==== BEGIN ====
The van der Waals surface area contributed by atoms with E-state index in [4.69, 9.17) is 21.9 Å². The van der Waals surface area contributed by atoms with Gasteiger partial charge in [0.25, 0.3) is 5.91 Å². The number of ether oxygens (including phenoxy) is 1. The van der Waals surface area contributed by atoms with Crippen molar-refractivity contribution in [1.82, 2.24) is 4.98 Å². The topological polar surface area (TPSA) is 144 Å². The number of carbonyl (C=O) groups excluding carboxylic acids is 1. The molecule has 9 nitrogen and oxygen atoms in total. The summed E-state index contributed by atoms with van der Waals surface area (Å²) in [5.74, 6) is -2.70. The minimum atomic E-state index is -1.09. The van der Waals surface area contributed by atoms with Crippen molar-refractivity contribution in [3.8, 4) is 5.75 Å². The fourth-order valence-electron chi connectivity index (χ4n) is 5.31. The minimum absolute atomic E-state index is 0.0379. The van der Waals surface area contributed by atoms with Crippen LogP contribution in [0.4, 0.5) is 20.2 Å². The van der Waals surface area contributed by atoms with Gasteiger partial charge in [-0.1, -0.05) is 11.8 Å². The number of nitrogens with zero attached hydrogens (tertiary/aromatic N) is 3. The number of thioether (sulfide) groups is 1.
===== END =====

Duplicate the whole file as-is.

The van der Waals surface area contributed by atoms with E-state index in [4.69, 9.17) is 21.9 Å². The van der Waals surface area contributed by atoms with Gasteiger partial charge in [0.25, 0.3) is 5.91 Å². The number of ether oxygens (including phenoxy) is 1. The van der Waals surface area contributed by atoms with Crippen molar-refractivity contribution in [1.82, 2.24) is 4.98 Å². The topological polar surface area (TPSA) is 144 Å². The number of carbonyl (C=O) groups excluding carboxylic acids is 1. The molecule has 9 nitrogen and oxygen atoms in total. The summed E-state index contributed by atoms with van der Waals surface area (Å²) in [5.74, 6) is -2.70. The minimum atomic E-state index is -1.09. The van der Waals surface area contributed by atoms with Crippen molar-refractivity contribution in [3.8, 4) is 5.75 Å². The fourth-order valence-electron chi connectivity index (χ4n) is 5.31. The minimum absolute atomic E-state index is 0.0379. The van der Waals surface area contributed by atoms with Crippen LogP contribution in [0.4, 0.5) is 20.2 Å². The van der Waals surface area contributed by atoms with Gasteiger partial charge in [-0.1, -0.05) is 11.8 Å². The number of nitrogens with zero attached hydrogens (tertiary/aromatic N) is 3. The number of thioether (sulfide) groups is 1.